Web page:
Disgraced former children's entertainer Rolf Harris allegedly assaulted a 12-year-old girl, a blind woman and several teenage schoolgirls, a court in London heard today.
Southwark Crown Court heard how Harris, who lived in Bray, is accused of seven counts of indecent assault, and one alternate charge of sexual assault spanning a period of 30 years beginning in 1971.
One of the alleged victims was as young as 12, while the oldest was 42.
Harris was allowed to appear via video link, as a result of his age and health, and was wearing a dark suit and grey tie.
The 86-year-old bearded former Animal Hospital presenter looked relaxed as the charges were read out against him.
In an unusual move, on opening, prosecutor Mr Jonathan Rees, QC, told the jury of seven women and five men about Harris' previous trial and subsequent imprisonment.
Harris continues to maintain his innocence in respect of all 12 previous offences and pleaded not guilty to the eight fresh charges.
Each of the new alleged victims contacted the NSPCC or police in the wake of the widespread publicity of the first trial.
Facing the jury Mr Rees said: “Most if not all of you will recognise Mr Harris as someone who, for well over 50 years, has been an artist, popular entertainer and television presenter of international standing.
“However, on July 4, 2014, following a trial that received widespread publicity, Mr Harris was convicted of 12 offences of indecent assault."
Referring to the new trial, he said: "One notable feature of the case is that none of these assaults is alleged to have happened in private.
“Whether it was Mr Harris celebrity status that apparently made him so brazen is something that you may wish to consider.”
The earliest charge of indecent assault relates to alleged events at a youth music festival that was held at the Lyceum Theatre in London over two days in July 1971.
The court was told the alleged victim, who was 14 at the time, recalled Harris looking at her in a 'smirky way' and putting his hand up her skirt as she approached him for an autograph while her parents were present.
In another charge, Harris allegedly assaulted a blind and disabled woman at a hospital after telling her: “Has anyone told you what a good-looking woman you are?”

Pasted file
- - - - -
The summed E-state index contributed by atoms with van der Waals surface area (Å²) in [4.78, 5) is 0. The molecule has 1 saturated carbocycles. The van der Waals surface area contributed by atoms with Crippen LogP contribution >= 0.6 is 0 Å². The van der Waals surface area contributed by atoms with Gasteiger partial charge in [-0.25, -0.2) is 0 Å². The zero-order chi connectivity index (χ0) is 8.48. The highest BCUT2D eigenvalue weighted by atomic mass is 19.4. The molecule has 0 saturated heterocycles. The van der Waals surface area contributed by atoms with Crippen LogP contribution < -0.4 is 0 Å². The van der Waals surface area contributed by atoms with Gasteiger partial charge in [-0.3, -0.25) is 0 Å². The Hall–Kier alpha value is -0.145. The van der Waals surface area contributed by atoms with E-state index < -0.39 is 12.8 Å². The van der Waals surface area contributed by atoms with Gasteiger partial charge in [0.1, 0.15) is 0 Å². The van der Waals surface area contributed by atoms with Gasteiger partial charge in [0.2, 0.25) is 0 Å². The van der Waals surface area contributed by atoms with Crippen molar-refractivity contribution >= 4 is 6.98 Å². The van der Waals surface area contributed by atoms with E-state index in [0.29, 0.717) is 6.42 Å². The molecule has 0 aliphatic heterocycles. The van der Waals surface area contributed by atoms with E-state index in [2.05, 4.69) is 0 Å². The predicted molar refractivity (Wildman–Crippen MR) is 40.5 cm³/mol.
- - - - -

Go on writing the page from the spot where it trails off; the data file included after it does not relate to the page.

The court heard Harris attacked the woman after taking his wobble board and didgeridoo to perform at the hospital.
His youngest alleged victim was 12 years old.
The prosecution told the court that, in plain sight of her mother, Harris leaned down before signing the girl’s autograph book and said ‘let me give you a cuddle’ while putting one arm around her back and one up her skirt.
Another alleged victim, who was 16 at the time, claims she was told she was ‘a bit irresistible’ before Harris cupped her breast.
In 1983, after a live edition of Saturday Superstore on the BBC at White City, a then 13-year-old alleges Harris slid his open right hand, over her clothing, across her body and under her right breast.
As he did so, the court was told, he quietly said to her ‘do you often get molested on a Saturday morning?’
Harris also stands accused of indecently assaulting an 18-year-old woman at a concert in 2002.
The final accusation of indecent or sexual assault relates to an incident in April or May 2004.
At a wrap party for a TV programme, it is alleged that Harris pushed the victim against a screen using his body weight and grabbed hold of her breasts, and proceeded to rub his crotch against her.
The court was told Harris did not say anything at the time and, despite there being lots of people around, no-one reacted.
The alleged victim recalled telling a group of women at the party after the incident that he ‘was a dirty old man’.
Late in the afternoon, the prosecution called its first witness, the alleged victim from count one.
Speaking via video link she described how she went over to where Harris was signing autographs, where ‘he grabbed me from behind by the waist and sat me on his lap’.
When asked where Harris touched her, she said: “It was in the vaginal area, as close as you could get, but his hand wasn't there for long at all.”
The witness said she ran straight over to her father and told him straight away.
She told the court her father immediately went to speak to Harris but she was unsure what was said.
The jury was shown a picture of the alleged victim with Harris, taken at the Lyceum at the time of the incident.
The picture was placed in a scrapbook that was kept by the victim’s parents.
On cross-examination the defence, led by Mr Stephen Vullo, QC, began to question why either her or her father would keep such an image if the indecent assault took place.
The trial continues.
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